Another slate of provisions in the rule are intended to improve efficiency and flexibility.65 For example, the final rule eliminates duplicative regulatory processes, eliminates the requirement for a site assessment plan and related BOEM approval for certain meteorological buoys, and allows lessees to submit the final results of any geotechnical surveys consistent with the submission of Facility Design Reports.66 

The rule also aims to enhance safety management for offshore wind projects. To accomplish this goal, the Certified Verification Agent role has been expanded to include design and commissioning of Critical Safety Systems Equipment.67 The purpose of this expansion is twofold: ensure BSEE-authorized activities are carried out safely and provide an independent source of review for key stages of project development.68 In addition, BSEE is now required to identify when a safety management system must be submitted for review, what information it must contain and when audits must be conducted.69 The final rule also expands the scope of inspections and allows self-inspections if they include performance-based evaluation and identify critical safety systems and equipment.70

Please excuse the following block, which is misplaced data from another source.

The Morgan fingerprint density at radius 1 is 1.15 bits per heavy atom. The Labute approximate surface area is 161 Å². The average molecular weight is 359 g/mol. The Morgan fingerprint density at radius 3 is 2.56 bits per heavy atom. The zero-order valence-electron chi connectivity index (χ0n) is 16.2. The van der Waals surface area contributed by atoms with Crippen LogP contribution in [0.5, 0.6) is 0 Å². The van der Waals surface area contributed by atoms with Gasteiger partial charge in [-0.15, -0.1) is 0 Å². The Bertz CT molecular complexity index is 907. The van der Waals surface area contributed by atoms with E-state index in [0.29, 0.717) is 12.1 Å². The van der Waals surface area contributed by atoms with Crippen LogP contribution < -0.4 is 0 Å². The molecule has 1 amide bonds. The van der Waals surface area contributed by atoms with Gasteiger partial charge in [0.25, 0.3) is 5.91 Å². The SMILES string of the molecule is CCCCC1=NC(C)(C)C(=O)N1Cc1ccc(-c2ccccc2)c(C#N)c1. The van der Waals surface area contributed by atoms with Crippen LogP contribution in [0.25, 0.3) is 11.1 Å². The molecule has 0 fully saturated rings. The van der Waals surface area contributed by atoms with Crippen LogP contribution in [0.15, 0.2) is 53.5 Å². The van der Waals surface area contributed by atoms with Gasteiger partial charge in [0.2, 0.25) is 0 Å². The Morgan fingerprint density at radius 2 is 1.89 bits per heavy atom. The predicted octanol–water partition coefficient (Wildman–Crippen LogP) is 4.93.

Finally, the rule also seeks to achieve cost savings by reducing upfront costs for lessees. The primary avenue to reduce project costs involves changes to decommissioning financing. The rule allows, for the first time, incremental funding of financial assurance for decommissioning.71 This contrasts with the old system of requiring such funds all at once before a project has begun. The new financing scheme will also allow lessees to use letters of credit as an acceptable financial assurance instrument.72 These changes aim to reduce the upfront cost of building a new project while also allowing for greater financing flexibility. 


These new energy and industry-facing rules will come with a mix of opportunities and challenges for the regulated community. As the presidential election looms closer, additional agency rulemaking is expected to advance commitments made by the Biden Administration on climate, water and chemicals. Under the Congressional Review Act, any regulations issued as early as mid-May could face legislative nullification if the Republican Party gains control of both chambers of Congress and the White House next year, or if enough Democrats join with Republicans to overturn Biden Administration rules in the months leading up to the general election in November. WilmerHale’s Energy, Environment and Natural Resources team will continue to closely follow these issues.